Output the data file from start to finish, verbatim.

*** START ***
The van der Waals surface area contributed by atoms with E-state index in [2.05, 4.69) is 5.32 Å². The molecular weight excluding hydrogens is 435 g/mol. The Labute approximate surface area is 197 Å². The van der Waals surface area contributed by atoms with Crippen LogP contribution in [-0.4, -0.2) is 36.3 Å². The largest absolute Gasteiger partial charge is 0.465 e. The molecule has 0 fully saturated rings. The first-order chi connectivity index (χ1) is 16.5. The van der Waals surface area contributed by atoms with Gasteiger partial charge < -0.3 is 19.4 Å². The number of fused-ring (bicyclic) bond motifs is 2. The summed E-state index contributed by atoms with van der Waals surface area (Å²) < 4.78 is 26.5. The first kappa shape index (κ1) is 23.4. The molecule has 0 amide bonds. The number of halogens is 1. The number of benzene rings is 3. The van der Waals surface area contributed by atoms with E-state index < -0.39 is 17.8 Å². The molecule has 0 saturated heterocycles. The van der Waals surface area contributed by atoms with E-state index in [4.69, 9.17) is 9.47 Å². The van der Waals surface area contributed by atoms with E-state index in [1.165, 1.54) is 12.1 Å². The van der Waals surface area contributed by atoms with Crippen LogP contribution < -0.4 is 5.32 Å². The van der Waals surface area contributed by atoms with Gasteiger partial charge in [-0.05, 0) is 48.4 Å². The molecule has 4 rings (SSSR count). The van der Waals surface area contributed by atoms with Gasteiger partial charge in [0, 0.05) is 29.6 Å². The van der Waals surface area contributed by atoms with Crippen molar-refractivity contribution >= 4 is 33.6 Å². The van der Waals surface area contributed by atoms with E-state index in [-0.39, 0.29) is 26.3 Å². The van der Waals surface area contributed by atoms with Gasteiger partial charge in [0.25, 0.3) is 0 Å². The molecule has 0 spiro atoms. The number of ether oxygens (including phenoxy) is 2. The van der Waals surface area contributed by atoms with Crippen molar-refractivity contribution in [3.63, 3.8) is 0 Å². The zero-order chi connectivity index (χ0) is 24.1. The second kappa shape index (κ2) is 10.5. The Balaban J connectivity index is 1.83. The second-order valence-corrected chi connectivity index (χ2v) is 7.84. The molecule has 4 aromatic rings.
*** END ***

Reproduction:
The van der Waals surface area contributed by atoms with E-state index in [2.05, 4.69) is 5.32 Å². The molecular weight excluding hydrogens is 435 g/mol. The Labute approximate surface area is 197 Å². The van der Waals surface area contributed by atoms with Crippen LogP contribution in [-0.4, -0.2) is 36.3 Å². The largest absolute Gasteiger partial charge is 0.465 e. The molecule has 0 fully saturated rings. The first-order chi connectivity index (χ1) is 16.5. The van der Waals surface area contributed by atoms with Gasteiger partial charge < -0.3 is 19.4 Å². The number of fused-ring (bicyclic) bond motifs is 2. The summed E-state index contributed by atoms with van der Waals surface area (Å²) < 4.78 is 26.5. The first kappa shape index (κ1) is 23.4. The molecule has 0 amide bonds. The number of halogens is 1. The number of benzene rings is 3. The van der Waals surface area contributed by atoms with E-state index < -0.39 is 17.8 Å². The molecule has 0 saturated heterocycles. The van der Waals surface area contributed by atoms with E-state index in [4.69, 9.17) is 9.47 Å². The van der Waals surface area contributed by atoms with E-state index in [1.165, 1.54) is 12.1 Å². The van der Waals surface area contributed by atoms with Crippen LogP contribution < -0.4 is 5.32 Å². The van der Waals surface area contributed by atoms with Gasteiger partial charge in [-0.05, 0) is 48.4 Å². The molecule has 4 rings (SSSR count). The van der Waals surface area contributed by atoms with Gasteiger partial charge in [0, 0.05) is 29.6 Å². The van der Waals surface area contributed by atoms with Crippen molar-refractivity contribution >= 4 is 33.6 Å². The van der Waals surface area contributed by atoms with E-state index in [-0.39, 0.29) is 26.3 Å². The van der Waals surface area contributed by atoms with Gasteiger partial charge in [0.25, 0.3) is 0 Å². The molecule has 0 spiro atoms. The number of ether oxygens (including phenoxy) is 2. The van der Waals surface area contributed by atoms with Crippen molar-refractivity contribution in [3.63, 3.8) is 0 Å². The zero-order chi connectivity index (χ0) is 24.1. The second kappa shape index (κ2) is 10.5. The Balaban J connectivity index is 1.83. The second-order valence-corrected chi connectivity index (χ2v) is 7.84. The molecule has 4 aromatic rings.